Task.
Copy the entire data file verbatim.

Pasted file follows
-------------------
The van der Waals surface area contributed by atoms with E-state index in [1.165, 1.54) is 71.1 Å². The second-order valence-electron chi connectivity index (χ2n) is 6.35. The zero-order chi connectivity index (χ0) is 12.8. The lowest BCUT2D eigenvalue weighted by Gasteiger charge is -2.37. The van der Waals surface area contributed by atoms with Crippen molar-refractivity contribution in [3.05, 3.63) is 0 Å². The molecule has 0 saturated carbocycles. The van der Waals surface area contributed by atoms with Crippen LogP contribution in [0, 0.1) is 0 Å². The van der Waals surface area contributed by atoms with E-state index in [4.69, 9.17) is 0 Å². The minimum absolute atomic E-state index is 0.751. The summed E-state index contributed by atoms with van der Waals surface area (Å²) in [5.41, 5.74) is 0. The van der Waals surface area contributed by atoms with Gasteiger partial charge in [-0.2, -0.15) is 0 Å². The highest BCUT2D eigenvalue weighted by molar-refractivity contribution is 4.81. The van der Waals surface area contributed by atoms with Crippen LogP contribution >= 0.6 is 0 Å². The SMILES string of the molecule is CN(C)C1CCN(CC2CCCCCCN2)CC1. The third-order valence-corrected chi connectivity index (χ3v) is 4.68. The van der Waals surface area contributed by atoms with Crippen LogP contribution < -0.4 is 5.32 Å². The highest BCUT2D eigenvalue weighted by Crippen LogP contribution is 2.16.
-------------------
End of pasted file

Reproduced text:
The van der Waals surface area contributed by atoms with E-state index in [1.165, 1.54) is 71.1 Å². The second-order valence-electron chi connectivity index (χ2n) is 6.35. The zero-order chi connectivity index (χ0) is 12.8. The lowest BCUT2D eigenvalue weighted by Gasteiger charge is -2.37. The van der Waals surface area contributed by atoms with Crippen molar-refractivity contribution in [3.05, 3.63) is 0 Å². The molecule has 0 saturated carbocycles. The van der Waals surface area contributed by atoms with Crippen LogP contribution in [0, 0.1) is 0 Å². The van der Waals surface area contributed by atoms with E-state index in [4.69, 9.17) is 0 Å². The minimum absolute atomic E-state index is 0.751. The summed E-state index contributed by atoms with van der Waals surface area (Å²) in [5.41, 5.74) is 0. The van der Waals surface area contributed by atoms with Gasteiger partial charge in [-0.2, -0.15) is 0 Å². The highest BCUT2D eigenvalue weighted by molar-refractivity contribution is 4.81. The van der Waals surface area contributed by atoms with Crippen LogP contribution >= 0.6 is 0 Å². The SMILES string of the molecule is CN(C)C1CCN(CC2CCCCCCN2)CC1. The third-order valence-corrected chi connectivity index (χ3v) is 4.68. The van der Waals surface area contributed by atoms with Crippen LogP contribution < -0.4 is 5.32 Å². The highest BCUT2D eigenvalue weighted by Crippen LogP contribution is 2.16.